22. The Incident Report continued:

• “The effective dose from the unnecessary exposures are: 0.001 mSv.

• The effective dose from the required exposures are: 0.0015 mSv.

• The total effective dose from an the exposures are: 0.0025 mSv of which 0.001 mSv was [unnecessary].

• The total lifetime cancer risk using 1 % per Sv from the unintended effective dose of 0.001 mSv is estimated as: > 1 in 1000000 (One Million)…

• …The additional dose to the patient was excess exposure due to radiographer error. It is not reportable to the CQC…as it is not "much greater than intended"...

• The average background radiation received in one year in the United Kingdom is 2.2 mSv. The dose received from the unnecessary exposure is equivalent to approximately…4 Hours of background radiation.

• The additional risk of 1 in 1000000 is classified as negligible risk when compared to the cancer induction rate in the general population of about one case in every two people (Cancer Research UK online 2017).

• A full investigation should be performed to identify why the incident happened to reduce the likelihood of a recurrence and training should be provided to the staff involved.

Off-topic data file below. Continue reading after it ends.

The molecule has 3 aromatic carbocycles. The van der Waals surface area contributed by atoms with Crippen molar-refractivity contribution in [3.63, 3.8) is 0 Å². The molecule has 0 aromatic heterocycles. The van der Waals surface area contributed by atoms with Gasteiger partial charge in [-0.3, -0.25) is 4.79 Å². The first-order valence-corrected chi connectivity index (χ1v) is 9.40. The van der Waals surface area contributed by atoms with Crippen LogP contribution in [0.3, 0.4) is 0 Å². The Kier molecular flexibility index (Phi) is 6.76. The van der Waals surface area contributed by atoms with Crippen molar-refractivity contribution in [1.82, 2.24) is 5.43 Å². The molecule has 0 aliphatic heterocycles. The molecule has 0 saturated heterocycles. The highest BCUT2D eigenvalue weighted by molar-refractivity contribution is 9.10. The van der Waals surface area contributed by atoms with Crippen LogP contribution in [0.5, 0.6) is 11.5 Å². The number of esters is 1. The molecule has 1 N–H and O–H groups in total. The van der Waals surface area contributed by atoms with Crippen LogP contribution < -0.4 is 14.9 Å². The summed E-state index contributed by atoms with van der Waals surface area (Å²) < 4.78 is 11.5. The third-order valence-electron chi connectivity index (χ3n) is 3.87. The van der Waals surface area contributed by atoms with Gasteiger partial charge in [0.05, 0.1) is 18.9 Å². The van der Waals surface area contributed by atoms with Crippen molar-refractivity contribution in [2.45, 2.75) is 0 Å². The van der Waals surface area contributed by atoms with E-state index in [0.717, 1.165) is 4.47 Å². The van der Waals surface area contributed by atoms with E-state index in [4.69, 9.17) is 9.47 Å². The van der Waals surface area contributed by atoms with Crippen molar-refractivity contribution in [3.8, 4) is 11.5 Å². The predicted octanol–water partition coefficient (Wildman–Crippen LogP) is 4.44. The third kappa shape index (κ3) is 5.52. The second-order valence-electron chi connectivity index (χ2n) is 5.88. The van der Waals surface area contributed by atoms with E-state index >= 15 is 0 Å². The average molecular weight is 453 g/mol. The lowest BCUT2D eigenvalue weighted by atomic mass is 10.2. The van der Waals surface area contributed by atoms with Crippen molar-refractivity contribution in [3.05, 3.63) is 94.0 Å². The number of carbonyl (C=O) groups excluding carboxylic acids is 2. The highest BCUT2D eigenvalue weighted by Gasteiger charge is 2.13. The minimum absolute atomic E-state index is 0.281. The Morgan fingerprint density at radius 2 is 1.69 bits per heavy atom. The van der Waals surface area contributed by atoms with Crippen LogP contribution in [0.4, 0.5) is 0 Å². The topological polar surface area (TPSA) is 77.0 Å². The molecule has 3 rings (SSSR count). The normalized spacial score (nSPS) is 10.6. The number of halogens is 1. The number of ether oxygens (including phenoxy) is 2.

• The negligible risk nature of this exam should be communicated (if not already done so) to the patient and it is should be made clear to the patient not to be concerned by the radiation risk.”.

23. After this third incident, AC and DW who was then the Professional Lead for the Imaging Services and Clinical Measurement Unit and the Registrant’s line manager, decided to terminate the Registrant’s agency contract (for which only one week’s notice was required). On 30 November 2018 AC reported the matter to the HCPC, using the “Raising a fitness to practise concern” form, in which it was stated:

“Camilla (Milly) was an agency Radiographer employed by RIG Healthcare, and worked for Walsall Healthcare NHS Trust between the period of June - November 2018.

During this time, she had three separate Radiation Incidents, one being reportable to the CQC.